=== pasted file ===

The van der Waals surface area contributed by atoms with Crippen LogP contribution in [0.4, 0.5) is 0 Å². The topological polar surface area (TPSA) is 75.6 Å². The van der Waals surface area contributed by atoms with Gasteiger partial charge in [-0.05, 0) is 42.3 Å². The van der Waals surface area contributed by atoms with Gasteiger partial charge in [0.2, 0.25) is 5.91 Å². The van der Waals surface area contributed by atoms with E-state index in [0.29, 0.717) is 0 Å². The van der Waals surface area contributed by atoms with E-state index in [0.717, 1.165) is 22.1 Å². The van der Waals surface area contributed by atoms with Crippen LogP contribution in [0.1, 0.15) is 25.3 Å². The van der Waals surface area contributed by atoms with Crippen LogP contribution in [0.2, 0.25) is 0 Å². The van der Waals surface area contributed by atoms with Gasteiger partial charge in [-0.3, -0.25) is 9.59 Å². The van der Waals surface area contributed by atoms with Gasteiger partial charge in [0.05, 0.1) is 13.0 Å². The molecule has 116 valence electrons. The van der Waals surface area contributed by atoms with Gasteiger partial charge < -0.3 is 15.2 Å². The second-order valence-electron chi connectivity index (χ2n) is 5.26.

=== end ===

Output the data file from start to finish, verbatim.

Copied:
The van der Waals surface area contributed by atoms with Crippen LogP contribution in [0.4, 0.5) is 0 Å². The topological polar surface area (TPSA) is 75.6 Å². The van der Waals surface area contributed by atoms with Gasteiger partial charge in [-0.05, 0) is 42.3 Å². The van der Waals surface area contributed by atoms with Gasteiger partial charge in [0.2, 0.25) is 5.91 Å². The van der Waals surface area contributed by atoms with E-state index in [0.29, 0.717) is 0 Å². The van der Waals surface area contributed by atoms with E-state index in [0.717, 1.165) is 22.1 Å². The van der Waals surface area contributed by atoms with Crippen LogP contribution in [0.1, 0.15) is 25.3 Å². The van der Waals surface area contributed by atoms with Crippen LogP contribution in [0.2, 0.25) is 0 Å². The van der Waals surface area contributed by atoms with Gasteiger partial charge in [-0.3, -0.25) is 9.59 Å². The van der Waals surface area contributed by atoms with Gasteiger partial charge in [0.05, 0.1) is 13.0 Å². The molecule has 116 valence electrons. The van der Waals surface area contributed by atoms with Gasteiger partial charge < -0.3 is 15.2 Å². The second-order valence-electron chi connectivity index (χ2n) is 5.26.